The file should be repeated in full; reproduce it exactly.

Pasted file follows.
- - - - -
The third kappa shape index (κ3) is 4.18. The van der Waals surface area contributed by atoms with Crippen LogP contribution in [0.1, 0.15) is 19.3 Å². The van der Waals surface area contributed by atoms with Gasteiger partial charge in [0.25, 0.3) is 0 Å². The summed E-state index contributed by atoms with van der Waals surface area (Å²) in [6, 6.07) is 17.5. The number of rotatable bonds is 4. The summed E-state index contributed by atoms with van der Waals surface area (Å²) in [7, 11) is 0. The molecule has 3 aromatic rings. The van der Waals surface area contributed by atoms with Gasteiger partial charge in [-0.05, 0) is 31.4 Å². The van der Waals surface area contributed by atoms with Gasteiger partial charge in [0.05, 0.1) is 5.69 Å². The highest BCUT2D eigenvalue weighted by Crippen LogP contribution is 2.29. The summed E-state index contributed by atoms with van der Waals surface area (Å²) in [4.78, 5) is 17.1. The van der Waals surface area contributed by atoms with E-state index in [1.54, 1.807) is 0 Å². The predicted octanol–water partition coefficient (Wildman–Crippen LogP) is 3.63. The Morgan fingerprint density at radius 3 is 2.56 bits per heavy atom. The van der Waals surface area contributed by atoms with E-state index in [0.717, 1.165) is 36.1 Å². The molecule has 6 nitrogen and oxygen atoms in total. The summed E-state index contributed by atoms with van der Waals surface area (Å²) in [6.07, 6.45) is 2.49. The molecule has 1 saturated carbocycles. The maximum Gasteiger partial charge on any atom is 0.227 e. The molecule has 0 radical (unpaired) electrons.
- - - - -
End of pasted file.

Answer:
The third kappa shape index (κ3) is 4.18. The van der Waals surface area contributed by atoms with Crippen LogP contribution in [0.1, 0.15) is 19.3 Å². The van der Waals surface area contributed by atoms with Gasteiger partial charge in [0.25, 0.3) is 0 Å². The summed E-state index contributed by atoms with van der Waals surface area (Å²) in [6, 6.07) is 17.5. The number of rotatable bonds is 4. The summed E-state index contributed by atoms with van der Waals surface area (Å²) in [7, 11) is 0. The molecule has 3 aromatic rings. The van der Waals surface area contributed by atoms with Gasteiger partial charge in [-0.05, 0) is 31.4 Å². The van der Waals surface area contributed by atoms with Gasteiger partial charge in [0.05, 0.1) is 5.69 Å². The highest BCUT2D eigenvalue weighted by Crippen LogP contribution is 2.29. The summed E-state index contributed by atoms with van der Waals surface area (Å²) in [4.78, 5) is 17.1. The van der Waals surface area contributed by atoms with E-state index in [1.54, 1.807) is 0 Å². The predicted octanol–water partition coefficient (Wildman–Crippen LogP) is 3.63. The Morgan fingerprint density at radius 3 is 2.56 bits per heavy atom. The van der Waals surface area contributed by atoms with E-state index in [0.717, 1.165) is 36.1 Å². The molecule has 6 nitrogen and oxygen atoms in total. The summed E-state index contributed by atoms with van der Waals surface area (Å²) in [6.07, 6.45) is 2.49. The molecule has 1 saturated carbocycles. The maximum Gasteiger partial charge on any atom is 0.227 e. The molecule has 0 radical (unpaired) electrons.